December 16, 2016
National Park Service to introduce new wolves to Isle Royale National Park after decline
The Humane Society of the United States is applauding a recommendation by the National Park Service to introduce 20 to 30 wolves to Isle Royale National Park in Michigan over a three-year period. This decision comes after a dramatic decline in Isle Royale’s wolf population, with only two wolves remaining on the 210-square mile archipelago.
“Genetic rescue through introduction of wolves to Isle Royale National Park is the only way to restore the ecological integrity of this extraordinary place,” said Wayne Pacelle, president and CEO of the Humane Society of the United States. “Humanely capturing ‘problem’ wolves in Michigan, Minnesota, or Wisconsin and then translocating them to Isle Royale would have the added value of relieving the anxiety of farmers in wolf country and it would put these animals in a wilderness area without any livestock and no possibility of causing that kind of trouble.”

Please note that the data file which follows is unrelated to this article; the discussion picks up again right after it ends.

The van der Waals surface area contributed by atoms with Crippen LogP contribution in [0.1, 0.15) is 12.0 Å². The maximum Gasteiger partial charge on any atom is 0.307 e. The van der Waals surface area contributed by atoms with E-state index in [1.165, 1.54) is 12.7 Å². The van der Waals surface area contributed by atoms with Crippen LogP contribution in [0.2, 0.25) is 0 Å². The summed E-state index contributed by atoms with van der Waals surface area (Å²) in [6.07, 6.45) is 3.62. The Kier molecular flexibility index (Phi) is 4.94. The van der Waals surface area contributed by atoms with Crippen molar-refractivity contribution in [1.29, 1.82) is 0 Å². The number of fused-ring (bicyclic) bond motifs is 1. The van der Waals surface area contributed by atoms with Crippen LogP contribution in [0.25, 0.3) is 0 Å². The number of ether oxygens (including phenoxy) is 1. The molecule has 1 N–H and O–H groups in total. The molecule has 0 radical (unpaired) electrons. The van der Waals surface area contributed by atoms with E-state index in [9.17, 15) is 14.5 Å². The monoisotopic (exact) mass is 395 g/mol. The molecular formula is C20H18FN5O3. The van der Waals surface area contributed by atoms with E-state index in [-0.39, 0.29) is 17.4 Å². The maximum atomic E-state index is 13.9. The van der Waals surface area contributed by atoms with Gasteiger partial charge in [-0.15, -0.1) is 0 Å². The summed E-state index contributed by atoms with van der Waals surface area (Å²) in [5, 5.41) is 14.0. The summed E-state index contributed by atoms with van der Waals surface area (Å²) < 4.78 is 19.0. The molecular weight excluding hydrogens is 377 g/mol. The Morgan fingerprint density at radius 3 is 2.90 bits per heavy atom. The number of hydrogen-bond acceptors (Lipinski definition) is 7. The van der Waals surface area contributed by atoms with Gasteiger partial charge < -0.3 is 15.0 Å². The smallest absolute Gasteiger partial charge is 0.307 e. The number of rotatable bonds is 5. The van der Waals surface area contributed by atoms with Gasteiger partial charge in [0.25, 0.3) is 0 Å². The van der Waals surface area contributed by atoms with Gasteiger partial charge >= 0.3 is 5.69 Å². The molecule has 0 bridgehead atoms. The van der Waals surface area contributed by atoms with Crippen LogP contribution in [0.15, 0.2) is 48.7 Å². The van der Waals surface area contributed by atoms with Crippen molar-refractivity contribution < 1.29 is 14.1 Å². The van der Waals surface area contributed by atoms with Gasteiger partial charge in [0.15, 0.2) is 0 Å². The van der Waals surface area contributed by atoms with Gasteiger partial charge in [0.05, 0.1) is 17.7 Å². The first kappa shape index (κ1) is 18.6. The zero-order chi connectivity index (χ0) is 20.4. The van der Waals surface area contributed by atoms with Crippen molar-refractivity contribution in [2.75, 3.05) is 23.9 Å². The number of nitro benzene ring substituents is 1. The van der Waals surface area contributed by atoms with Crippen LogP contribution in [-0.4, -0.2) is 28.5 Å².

Pacelle wrote about the importance of wolves, from an economic and ecological perspective, in his new book, The Humane Economy. After spending a summer there in 1985, and returning there last year, Pacelle noted that the wolves play a critical role in limiting the growth of the island-bound moose population and they also serve as a primary draw for tourists to make the trek to one of America’s most remote national parks.
Human activities and impacts had a major role to play in the decline of the Isle Royale wolf population – from an outbreak of parvovirus that came from a domestic dog brought by a visitor to the island, to the death of wolves who fell into an old mine shaft, to the effect of climate change in reducing the frequency of ice bridges from mainland Canada and the inability of emigrant wolves to make it to the national park. Human activities created so many of the challenges for wolves, and now we can help put things back together.
The National Park Service is taking comments on the issue until March 15, 2017.
The HSUS expressed its sincere thanks to U.S. Sen. Gary Peters, D-Mich., who has been a leading advocate for restoring the wolf population on Isle Royale.
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